Cerebral Palsy
If this is your first visit, check out the community guide. You will have to Join us or Sign in before you can post.

The Benefits Of Gaming Therapy For Children With Cerebral Palsy

Richard_ScopeRichard_Scope Posts: 2,829

Scope community team

edited April 7 in Cerebral Palsy

alex-haney-xwkryosf8_c-unsplash

Image of a person gaming on a PC

Around 73% of Americans two years and older play video games, accounting for 17% of entertainment and 11% of total time spent on recreation. Gaming has many benefits, including brain stimulation, stress relief, and improvement of problem-solving skills. Among children with cerebral palsy (CP), gaming can become a form of rehabilitation therapy. It offers enjoyable opportunities to participate in physical activities, improves hand dexterity, controls body movements, and develops social skills. If regulated properly, gaming therapy can become an effective method of enriching the quality of life of young individuals.

Motor Skills And Muscle Development

Cerebral palsy affects the motor skills and muscle tone of children, preventing coordinated and purposeful body movement. Therefore, it is vital to identify activities for kids with cerebral palsy that target muscle tone, coordination, balance, strength, and flexibility. Gaming is one form of physical therapy that can enhance the motor skills and hand coordination of children with CP. However, one of the main considerations when introducing a child to video games is to choose the appropriate gaming system.

For example, movement-based or active video gaming systems are suitable for kids with CP.  They encourage your kids to do repetitive movements and keep them engaged due to the rewards they expect to receive when unlocking new levels or games. Also, your child is going to improve hand dexterity and motor coordination when they use controllers, swing their arms, dance to music, or play sports. In other words, kids who participate in virtual gaming therapy can enhance their motor skills performance through increased intensity, frequency, and duration of movements.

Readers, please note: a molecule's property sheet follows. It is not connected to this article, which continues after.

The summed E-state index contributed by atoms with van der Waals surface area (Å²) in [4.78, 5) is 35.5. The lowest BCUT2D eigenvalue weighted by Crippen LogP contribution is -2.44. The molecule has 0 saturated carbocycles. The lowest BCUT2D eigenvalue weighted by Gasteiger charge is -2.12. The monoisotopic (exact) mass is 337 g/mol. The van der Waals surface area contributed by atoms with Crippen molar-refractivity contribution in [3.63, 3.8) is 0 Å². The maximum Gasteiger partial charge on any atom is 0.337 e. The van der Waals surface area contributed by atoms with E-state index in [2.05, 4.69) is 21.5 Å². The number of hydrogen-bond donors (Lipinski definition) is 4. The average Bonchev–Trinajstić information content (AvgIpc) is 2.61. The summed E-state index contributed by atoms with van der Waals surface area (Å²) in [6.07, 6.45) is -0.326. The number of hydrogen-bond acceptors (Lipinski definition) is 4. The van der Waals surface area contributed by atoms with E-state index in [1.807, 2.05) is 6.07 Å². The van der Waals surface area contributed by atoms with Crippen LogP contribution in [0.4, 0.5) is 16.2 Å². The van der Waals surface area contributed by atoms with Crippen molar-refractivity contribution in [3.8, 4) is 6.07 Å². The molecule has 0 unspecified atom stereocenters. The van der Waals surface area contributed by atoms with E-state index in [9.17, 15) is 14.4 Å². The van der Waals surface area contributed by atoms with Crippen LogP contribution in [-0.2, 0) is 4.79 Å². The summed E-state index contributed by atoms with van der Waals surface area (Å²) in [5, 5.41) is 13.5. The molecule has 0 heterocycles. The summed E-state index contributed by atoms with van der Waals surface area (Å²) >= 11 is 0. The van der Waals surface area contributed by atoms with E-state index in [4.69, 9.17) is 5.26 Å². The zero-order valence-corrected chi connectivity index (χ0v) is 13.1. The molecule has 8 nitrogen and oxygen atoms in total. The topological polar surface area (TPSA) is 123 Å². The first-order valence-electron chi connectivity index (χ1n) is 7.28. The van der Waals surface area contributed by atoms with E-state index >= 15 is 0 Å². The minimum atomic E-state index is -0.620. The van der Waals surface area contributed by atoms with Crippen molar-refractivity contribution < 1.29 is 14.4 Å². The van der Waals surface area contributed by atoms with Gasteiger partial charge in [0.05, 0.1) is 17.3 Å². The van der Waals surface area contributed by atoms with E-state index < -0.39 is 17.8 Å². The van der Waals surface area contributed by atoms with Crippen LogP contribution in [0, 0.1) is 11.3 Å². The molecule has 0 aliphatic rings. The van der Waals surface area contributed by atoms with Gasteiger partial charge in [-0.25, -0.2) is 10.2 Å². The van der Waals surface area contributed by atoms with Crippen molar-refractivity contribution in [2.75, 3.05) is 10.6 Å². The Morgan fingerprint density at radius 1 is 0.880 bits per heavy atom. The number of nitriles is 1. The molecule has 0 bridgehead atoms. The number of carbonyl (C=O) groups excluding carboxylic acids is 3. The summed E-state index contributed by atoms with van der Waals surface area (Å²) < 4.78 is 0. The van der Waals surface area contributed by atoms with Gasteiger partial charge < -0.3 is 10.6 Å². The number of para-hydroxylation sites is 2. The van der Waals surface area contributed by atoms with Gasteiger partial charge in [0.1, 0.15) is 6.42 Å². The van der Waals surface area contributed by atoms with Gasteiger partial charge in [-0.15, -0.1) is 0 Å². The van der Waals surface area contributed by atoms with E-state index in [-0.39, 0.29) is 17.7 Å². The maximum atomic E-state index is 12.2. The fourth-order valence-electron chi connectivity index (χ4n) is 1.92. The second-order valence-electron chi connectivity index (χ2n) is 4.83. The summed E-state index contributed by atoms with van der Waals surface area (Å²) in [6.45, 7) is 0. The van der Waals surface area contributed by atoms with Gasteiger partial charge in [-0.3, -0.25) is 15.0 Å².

Social Skills And Independence

Another significant benefit of playing video games is the development of social skills. When playing with siblings or friends, your kids are encouraged to talk and communicate with others. Whether conversing about strategies to get more points or simply sharing a few laughs, gaming is a pleasurable activity for children. Above all, playing video games can enhance their social and speech skills.

Furthermore, physical therapy through gaming can also help develop their independence if they can do things on their own. Controlling a mouse, standing, balancing, and coordinating movements in relation to a game give your children opportunities to develop their physical condition, imagination, and creativity.

Gaming therapy can become an effective and complementary rehabilitation treatment for children with cerebral palsy. It improves motor abilities, balance, dexterity, and coordination, as well as helps in cultivating social and speech skills

Scope
Specialist Information Officer - Cerebral Palsy

Want to tell us about your experience on the community? Talk to our chatbot and let us know. 
Tagged:

Replies

  • GlobsterGlobster Community Co-Production Group Posts: 735 Pioneering
    @Richard_Scope
    I agree with you gaming has improved my cerebral palsy 
  • MartaODMartaOD Member Posts: 7 Listener
    Nice article. I would add that also children with severe cerebral palsy, who are not able to control their movements or to relate with peers, can enjoy gaming. We have  experimented with eye-tracking and customized games and children are really having fun.
  • leeCalleeCal Member Posts: 3,609 Disability Gamechanger
    edited April 7
    I too agree having watched my son struggle at first he improved no end over years playing a football video game. He rarely won but that didn’t matter to him at all. Definitely helped with his fine motor skills and attention span.

    it was also something we could do together and so it helped with bonding too.
Sign in or join us to comment.